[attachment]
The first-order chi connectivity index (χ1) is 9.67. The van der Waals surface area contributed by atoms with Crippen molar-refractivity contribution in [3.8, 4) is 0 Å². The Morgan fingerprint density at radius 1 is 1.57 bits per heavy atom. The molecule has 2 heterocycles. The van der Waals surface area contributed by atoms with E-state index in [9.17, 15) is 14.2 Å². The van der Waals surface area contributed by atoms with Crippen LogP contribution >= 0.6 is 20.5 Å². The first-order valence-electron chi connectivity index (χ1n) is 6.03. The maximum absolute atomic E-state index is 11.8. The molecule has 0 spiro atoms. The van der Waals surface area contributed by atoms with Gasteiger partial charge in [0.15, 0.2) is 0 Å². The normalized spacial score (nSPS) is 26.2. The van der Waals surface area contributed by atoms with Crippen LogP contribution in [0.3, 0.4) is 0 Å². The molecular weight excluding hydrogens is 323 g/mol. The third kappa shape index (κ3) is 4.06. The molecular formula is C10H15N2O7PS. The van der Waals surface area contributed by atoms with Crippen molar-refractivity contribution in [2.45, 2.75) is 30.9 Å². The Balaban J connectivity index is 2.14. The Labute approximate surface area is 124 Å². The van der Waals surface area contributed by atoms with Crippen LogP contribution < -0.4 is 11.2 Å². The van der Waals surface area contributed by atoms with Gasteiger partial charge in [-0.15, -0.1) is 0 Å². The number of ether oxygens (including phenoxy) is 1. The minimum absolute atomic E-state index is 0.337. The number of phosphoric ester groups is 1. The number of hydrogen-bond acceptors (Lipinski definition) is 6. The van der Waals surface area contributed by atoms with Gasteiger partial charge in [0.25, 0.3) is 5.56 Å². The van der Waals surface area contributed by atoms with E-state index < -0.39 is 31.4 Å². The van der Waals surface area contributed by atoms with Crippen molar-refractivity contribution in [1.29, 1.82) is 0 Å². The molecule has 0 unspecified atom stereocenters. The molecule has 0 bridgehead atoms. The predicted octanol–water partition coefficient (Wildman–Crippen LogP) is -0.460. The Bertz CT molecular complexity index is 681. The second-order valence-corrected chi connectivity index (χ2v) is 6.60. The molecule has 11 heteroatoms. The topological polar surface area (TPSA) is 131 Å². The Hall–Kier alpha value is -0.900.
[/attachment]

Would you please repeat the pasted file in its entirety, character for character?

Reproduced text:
The first-order chi connectivity index (χ1) is 9.67. The van der Waals surface area contributed by atoms with Crippen molar-refractivity contribution in [3.8, 4) is 0 Å². The Morgan fingerprint density at radius 1 is 1.57 bits per heavy atom. The molecule has 2 heterocycles. The van der Waals surface area contributed by atoms with E-state index in [9.17, 15) is 14.2 Å². The van der Waals surface area contributed by atoms with Crippen LogP contribution >= 0.6 is 20.5 Å². The first-order valence-electron chi connectivity index (χ1n) is 6.03. The maximum absolute atomic E-state index is 11.8. The molecule has 0 spiro atoms. The van der Waals surface area contributed by atoms with Gasteiger partial charge in [0.15, 0.2) is 0 Å². The normalized spacial score (nSPS) is 26.2. The van der Waals surface area contributed by atoms with Crippen LogP contribution in [0.3, 0.4) is 0 Å². The molecular weight excluding hydrogens is 323 g/mol. The third kappa shape index (κ3) is 4.06. The molecular formula is C10H15N2O7PS. The van der Waals surface area contributed by atoms with Crippen molar-refractivity contribution in [2.45, 2.75) is 30.9 Å². The Balaban J connectivity index is 2.14. The Labute approximate surface area is 124 Å². The van der Waals surface area contributed by atoms with Crippen LogP contribution < -0.4 is 11.2 Å². The van der Waals surface area contributed by atoms with Gasteiger partial charge in [-0.15, -0.1) is 0 Å². The number of ether oxygens (including phenoxy) is 1. The minimum absolute atomic E-state index is 0.337. The number of phosphoric ester groups is 1. The number of hydrogen-bond acceptors (Lipinski definition) is 6. The van der Waals surface area contributed by atoms with Gasteiger partial charge in [0.25, 0.3) is 5.56 Å². The van der Waals surface area contributed by atoms with E-state index < -0.39 is 31.4 Å². The van der Waals surface area contributed by atoms with Crippen molar-refractivity contribution in [1.29, 1.82) is 0 Å². The molecule has 0 unspecified atom stereocenters. The molecule has 0 bridgehead atoms. The predicted octanol–water partition coefficient (Wildman–Crippen LogP) is -0.460. The Bertz CT molecular complexity index is 681. The second-order valence-corrected chi connectivity index (χ2v) is 6.60. The molecule has 11 heteroatoms. The topological polar surface area (TPSA) is 131 Å². The Hall–Kier alpha value is -0.900.